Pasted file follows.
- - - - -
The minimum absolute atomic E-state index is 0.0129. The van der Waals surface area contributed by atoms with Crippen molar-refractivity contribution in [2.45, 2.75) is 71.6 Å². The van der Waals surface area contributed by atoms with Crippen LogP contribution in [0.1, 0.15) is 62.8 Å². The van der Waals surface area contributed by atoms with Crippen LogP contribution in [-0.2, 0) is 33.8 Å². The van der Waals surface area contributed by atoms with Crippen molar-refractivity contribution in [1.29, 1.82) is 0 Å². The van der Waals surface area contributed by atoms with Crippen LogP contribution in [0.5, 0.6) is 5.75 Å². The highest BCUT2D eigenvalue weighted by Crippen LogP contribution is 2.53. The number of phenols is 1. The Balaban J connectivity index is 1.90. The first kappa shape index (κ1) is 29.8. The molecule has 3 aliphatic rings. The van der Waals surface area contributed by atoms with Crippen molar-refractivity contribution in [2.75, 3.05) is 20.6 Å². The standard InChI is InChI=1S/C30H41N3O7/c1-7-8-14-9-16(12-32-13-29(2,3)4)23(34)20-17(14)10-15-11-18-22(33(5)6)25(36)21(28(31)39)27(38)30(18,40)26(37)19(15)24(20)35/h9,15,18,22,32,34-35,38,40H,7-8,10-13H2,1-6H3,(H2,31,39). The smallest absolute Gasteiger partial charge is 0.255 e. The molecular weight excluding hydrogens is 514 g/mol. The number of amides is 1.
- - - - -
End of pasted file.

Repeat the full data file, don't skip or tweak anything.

The minimum absolute atomic E-state index is 0.0129. The van der Waals surface area contributed by atoms with Crippen molar-refractivity contribution in [2.45, 2.75) is 71.6 Å². The van der Waals surface area contributed by atoms with Crippen LogP contribution in [0.1, 0.15) is 62.8 Å². The van der Waals surface area contributed by atoms with Crippen LogP contribution in [-0.2, 0) is 33.8 Å². The van der Waals surface area contributed by atoms with Crippen molar-refractivity contribution in [1.29, 1.82) is 0 Å². The van der Waals surface area contributed by atoms with Crippen LogP contribution in [0.5, 0.6) is 5.75 Å². The highest BCUT2D eigenvalue weighted by Crippen LogP contribution is 2.53. The number of phenols is 1. The Balaban J connectivity index is 1.90. The first kappa shape index (κ1) is 29.8. The molecule has 3 aliphatic rings. The van der Waals surface area contributed by atoms with Crippen molar-refractivity contribution in [2.75, 3.05) is 20.6 Å². The standard InChI is InChI=1S/C30H41N3O7/c1-7-8-14-9-16(12-32-13-29(2,3)4)23(34)20-17(14)10-15-11-18-22(33(5)6)25(36)21(28(31)39)27(38)30(18,40)26(37)19(15)24(20)35/h9,15,18,22,32,34-35,38,40H,7-8,10-13H2,1-6H3,(H2,31,39). The smallest absolute Gasteiger partial charge is 0.255 e. The molecular weight excluding hydrogens is 514 g/mol. The number of amides is 1.